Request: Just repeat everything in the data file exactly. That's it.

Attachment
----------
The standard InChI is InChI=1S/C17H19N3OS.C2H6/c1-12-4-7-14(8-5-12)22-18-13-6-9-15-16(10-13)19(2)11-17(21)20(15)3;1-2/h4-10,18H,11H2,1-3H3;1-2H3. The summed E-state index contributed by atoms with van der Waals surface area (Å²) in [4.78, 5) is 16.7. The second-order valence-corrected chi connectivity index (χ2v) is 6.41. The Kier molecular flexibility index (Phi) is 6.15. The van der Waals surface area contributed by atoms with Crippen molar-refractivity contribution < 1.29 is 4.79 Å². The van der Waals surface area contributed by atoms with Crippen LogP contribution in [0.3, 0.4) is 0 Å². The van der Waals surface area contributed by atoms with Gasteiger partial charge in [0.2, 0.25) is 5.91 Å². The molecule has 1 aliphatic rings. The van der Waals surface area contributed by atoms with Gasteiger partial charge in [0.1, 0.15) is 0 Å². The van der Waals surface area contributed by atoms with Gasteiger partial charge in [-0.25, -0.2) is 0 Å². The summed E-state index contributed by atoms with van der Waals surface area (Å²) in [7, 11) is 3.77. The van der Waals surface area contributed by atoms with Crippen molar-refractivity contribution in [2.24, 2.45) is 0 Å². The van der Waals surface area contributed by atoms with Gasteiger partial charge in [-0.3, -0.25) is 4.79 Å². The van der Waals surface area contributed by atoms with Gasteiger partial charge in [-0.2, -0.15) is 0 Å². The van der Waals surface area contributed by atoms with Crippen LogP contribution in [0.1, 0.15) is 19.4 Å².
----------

The standard InChI is InChI=1S/C17H19N3OS.C2H6/c1-12-4-7-14(8-5-12)22-18-13-6-9-15-16(10-13)19(2)11-17(21)20(15)3;1-2/h4-10,18H,11H2,1-3H3;1-2H3. The summed E-state index contributed by atoms with van der Waals surface area (Å²) in [4.78, 5) is 16.7. The second-order valence-corrected chi connectivity index (χ2v) is 6.41. The Kier molecular flexibility index (Phi) is 6.15. The van der Waals surface area contributed by atoms with Crippen molar-refractivity contribution < 1.29 is 4.79 Å². The van der Waals surface area contributed by atoms with Crippen LogP contribution in [0.3, 0.4) is 0 Å². The van der Waals surface area contributed by atoms with Gasteiger partial charge in [0.2, 0.25) is 5.91 Å². The molecule has 1 aliphatic rings. The van der Waals surface area contributed by atoms with Gasteiger partial charge in [0.1, 0.15) is 0 Å². The van der Waals surface area contributed by atoms with Gasteiger partial charge in [-0.25, -0.2) is 0 Å². The summed E-state index contributed by atoms with van der Waals surface area (Å²) in [7, 11) is 3.77. The van der Waals surface area contributed by atoms with Crippen molar-refractivity contribution in [2.24, 2.45) is 0 Å². The van der Waals surface area contributed by atoms with Gasteiger partial charge in [-0.3, -0.25) is 4.79 Å². The van der Waals surface area contributed by atoms with Gasteiger partial charge in [-0.2, -0.15) is 0 Å². The van der Waals surface area contributed by atoms with Crippen LogP contribution in [0.1, 0.15) is 19.4 Å².